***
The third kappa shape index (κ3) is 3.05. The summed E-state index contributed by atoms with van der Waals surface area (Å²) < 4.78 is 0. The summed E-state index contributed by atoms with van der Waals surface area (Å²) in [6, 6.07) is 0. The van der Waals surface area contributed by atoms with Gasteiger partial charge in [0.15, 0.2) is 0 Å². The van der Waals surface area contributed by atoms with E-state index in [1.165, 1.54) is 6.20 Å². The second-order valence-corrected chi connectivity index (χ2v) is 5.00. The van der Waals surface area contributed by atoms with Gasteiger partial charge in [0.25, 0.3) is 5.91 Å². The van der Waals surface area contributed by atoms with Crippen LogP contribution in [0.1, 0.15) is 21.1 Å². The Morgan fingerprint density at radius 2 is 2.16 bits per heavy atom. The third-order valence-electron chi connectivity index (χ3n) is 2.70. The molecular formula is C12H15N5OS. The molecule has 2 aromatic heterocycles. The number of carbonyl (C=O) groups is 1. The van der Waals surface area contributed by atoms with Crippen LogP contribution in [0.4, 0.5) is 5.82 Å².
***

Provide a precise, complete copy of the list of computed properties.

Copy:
The third kappa shape index (κ3) is 3.05. The summed E-state index contributed by atoms with van der Waals surface area (Å²) < 4.78 is 0. The summed E-state index contributed by atoms with van der Waals surface area (Å²) in [6, 6.07) is 0. The van der Waals surface area contributed by atoms with Gasteiger partial charge in [0.15, 0.2) is 0 Å². The van der Waals surface area contributed by atoms with E-state index in [1.165, 1.54) is 6.20 Å². The second-order valence-corrected chi connectivity index (χ2v) is 5.00. The van der Waals surface area contributed by atoms with Gasteiger partial charge in [0.25, 0.3) is 5.91 Å². The van der Waals surface area contributed by atoms with Crippen LogP contribution in [0.1, 0.15) is 21.1 Å². The Morgan fingerprint density at radius 2 is 2.16 bits per heavy atom. The third-order valence-electron chi connectivity index (χ3n) is 2.70. The molecular formula is C12H15N5OS. The molecule has 2 aromatic heterocycles. The number of carbonyl (C=O) groups is 1. The van der Waals surface area contributed by atoms with Crippen LogP contribution in [0.4, 0.5) is 5.82 Å².